Who Does the ADA Regulations Not Affect?
Facilities that are not governed by the ADA include places like private homes, apartments, condominiums, HOAs, and
private clubs. The rule of thumb for these types of facilities is that if they restrict the use of their facility to members or
owners and their guests, then they are exempt from the ADA. However, if any of these facilities ever provide public
accommodation, then they would lose that exemption. For example, if an apartment complex sold memberships to the pool to
people who live outside of the apartment complex, they would then fall under the purview of ADA. If a condominium
operated as a hotel, it would be considered to be a hotel and would fall under the purview of ADA. Homeowners associations
are exempt as long as they restrict use of their pools to homeowners that live in that community and their guests. If they host
swim meets, for example, to outside subdivisions or other HOAs, then they would fall under the ADA jurisdiction. If a
private club rents its facility for private outings to outside organizations, it would fall under ADA requirements.
How Do We Make Pools Accessible?
Pool Lifts – Swimming pool lifts are mechanical devices that provide access to a pool. Pool lifts can be fixed or
portable, battery-powered or pressure-powered, but they do give the most economical and easiest way to retrofit a
pool for accessibility.
 Sloped Entries – Sloped entries are similar to ramps that are used on dry land. They are expensive to install but
virtually maintenance-free once they are in place.
 Transfer Walls – Transfer walls, or low walls, allow a user to transfer from a wheelchair onto the top of the wall and
then rotate and pivot into the water. You see transfer walls being used quite a bit with spas.
 Accessible Stairs – Accessible stairs provide assisted pool entry for someone who is entering the pool from a
standing position. These types of stairs have railings on both sides to provide support as the individual enters and
exits the pool.
 Transfer Systems – Transfer systems are a combination of a transfer wall and accessible stairs. A person transfers
from a wheelchair to the top platform and then transfers either up or down the steps to get in and out of the pool.
Obviously, transfer systems require strong transfer skills.
The size and type of pool determines how many means of access are required. For large swimming pools with an outside
perimeter of 300 linear feet or more, two means of access are required. One of those means of access must be either a
swimming pool lift or sloped entry. These are considered primary means of access for swimming pools.
The other types of means of access can be any of the five. You can have two swimming pool lifts, a pool lift, and a transfer
wall or a sloped entry and stairs. But you cannot have a transfer wall and stairs. You have to have at least one of either a pool
lift or a sloped entry on a large pool.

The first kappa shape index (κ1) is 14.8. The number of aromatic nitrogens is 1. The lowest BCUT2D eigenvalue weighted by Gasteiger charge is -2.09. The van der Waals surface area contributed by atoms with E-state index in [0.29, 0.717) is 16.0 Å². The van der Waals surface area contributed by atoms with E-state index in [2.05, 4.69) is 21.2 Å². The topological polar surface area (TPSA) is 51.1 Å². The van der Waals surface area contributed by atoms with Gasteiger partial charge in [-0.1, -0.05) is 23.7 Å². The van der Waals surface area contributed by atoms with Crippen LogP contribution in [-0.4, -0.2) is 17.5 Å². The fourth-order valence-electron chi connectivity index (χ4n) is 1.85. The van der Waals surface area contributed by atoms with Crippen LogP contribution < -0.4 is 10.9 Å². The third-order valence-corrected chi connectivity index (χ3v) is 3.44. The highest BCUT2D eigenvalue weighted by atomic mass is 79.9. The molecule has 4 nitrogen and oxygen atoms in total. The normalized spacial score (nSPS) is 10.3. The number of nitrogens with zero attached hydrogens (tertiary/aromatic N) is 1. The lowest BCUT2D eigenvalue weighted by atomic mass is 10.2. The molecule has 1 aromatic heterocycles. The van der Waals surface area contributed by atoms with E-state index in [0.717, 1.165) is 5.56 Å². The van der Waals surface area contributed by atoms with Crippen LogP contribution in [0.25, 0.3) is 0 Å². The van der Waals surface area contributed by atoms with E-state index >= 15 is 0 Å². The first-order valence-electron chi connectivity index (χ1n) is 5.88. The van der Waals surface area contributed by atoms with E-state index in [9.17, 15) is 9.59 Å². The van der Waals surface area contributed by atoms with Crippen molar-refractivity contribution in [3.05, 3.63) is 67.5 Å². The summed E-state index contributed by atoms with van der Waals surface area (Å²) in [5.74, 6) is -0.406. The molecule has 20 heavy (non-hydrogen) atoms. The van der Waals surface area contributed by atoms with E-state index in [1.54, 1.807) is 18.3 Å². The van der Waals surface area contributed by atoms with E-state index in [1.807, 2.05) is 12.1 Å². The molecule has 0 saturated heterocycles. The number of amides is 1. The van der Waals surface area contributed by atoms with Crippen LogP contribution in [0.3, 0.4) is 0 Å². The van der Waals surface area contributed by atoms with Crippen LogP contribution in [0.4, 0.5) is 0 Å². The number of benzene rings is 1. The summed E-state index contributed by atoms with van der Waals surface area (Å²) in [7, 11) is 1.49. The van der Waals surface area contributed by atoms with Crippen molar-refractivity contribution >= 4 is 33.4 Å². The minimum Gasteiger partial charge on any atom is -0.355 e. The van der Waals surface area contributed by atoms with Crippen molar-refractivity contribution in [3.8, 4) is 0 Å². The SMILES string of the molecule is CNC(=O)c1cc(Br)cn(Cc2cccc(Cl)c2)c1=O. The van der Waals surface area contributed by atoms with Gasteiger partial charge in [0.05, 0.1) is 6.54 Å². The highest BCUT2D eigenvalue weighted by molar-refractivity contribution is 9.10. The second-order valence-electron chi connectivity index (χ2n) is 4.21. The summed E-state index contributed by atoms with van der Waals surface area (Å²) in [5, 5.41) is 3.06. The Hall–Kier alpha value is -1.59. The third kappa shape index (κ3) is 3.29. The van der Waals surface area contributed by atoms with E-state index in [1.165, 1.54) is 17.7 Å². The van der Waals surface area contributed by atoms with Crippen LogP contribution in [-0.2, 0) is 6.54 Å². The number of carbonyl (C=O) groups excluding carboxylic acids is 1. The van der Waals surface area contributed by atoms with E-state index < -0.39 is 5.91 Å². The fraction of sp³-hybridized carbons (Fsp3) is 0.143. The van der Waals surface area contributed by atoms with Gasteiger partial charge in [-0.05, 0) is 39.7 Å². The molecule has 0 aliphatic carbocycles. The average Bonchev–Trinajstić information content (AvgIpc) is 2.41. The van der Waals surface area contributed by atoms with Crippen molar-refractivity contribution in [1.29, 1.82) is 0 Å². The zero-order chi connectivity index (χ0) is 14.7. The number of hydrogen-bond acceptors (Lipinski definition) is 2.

For smaller pools (those under 300 linear feet of pool wall), one primary means of access is required and it must be either a
swimming pool lift or a sloped entry. Spas and wading pools have different access requirements. These are detailed in the
compliance guide which will be discussed later.
Prevention Advisor – December, 2011
© National Swimming Pool Foundation
What is Scoping?
In situations where there are a number of elements that are affected by the regulations, the term used to determine the
percentage of those elements that need to be accessible is called scoping. For example, scoping determines the percentage or
number of parking places that would need to be designated as handicap parking places in a parking lot. It also is used to
determine the number of hotel rooms that would have to be accessible.
The access board purposely did not include scoping provisions for pools in the regulations. Essentially, this means that every
pool has to be accessible. However, there is a scoping provision for spas that are used in a cluster (close together). In that
case, five percent, or at least one of the spas has to be accessible.
What is Safe Harbor?
Safe harbor is the ADA term for grandfathering. If accessibility requirements for an element that were originally defined in
the 1991 regulations were changed in the 2010 revision, that element would not need to meet the 2010 standard until a major
renovation occurs. This is called “safe harbor.” For example, under the 1991 regulations, the rules for a parking lot were that
for every eight accessible parking places, one of them had to be a van space. The 2010 revision mandates that 1 out of 6
accessible parking places have to be a van space. If you have a parking lot that complies with the 1991 regulations, you don’t
have to do anything until your regularly-scheduled restriping and repaving.
If an element was not included in the 1991 regulations but is now included in the 2010 regulations, there is no safe harbor.
That is the case with swimming pools. There were no regulations for swimming pools in 1991, but there were in 2010.
Swimming pools do not have a safe harbor, and all swimming pools have to be accessible by March 15, 2012.
Implementation Strategy
Once the requirements of the 2010 revision are understood, we can begin an implementation strategy to prepare a facility to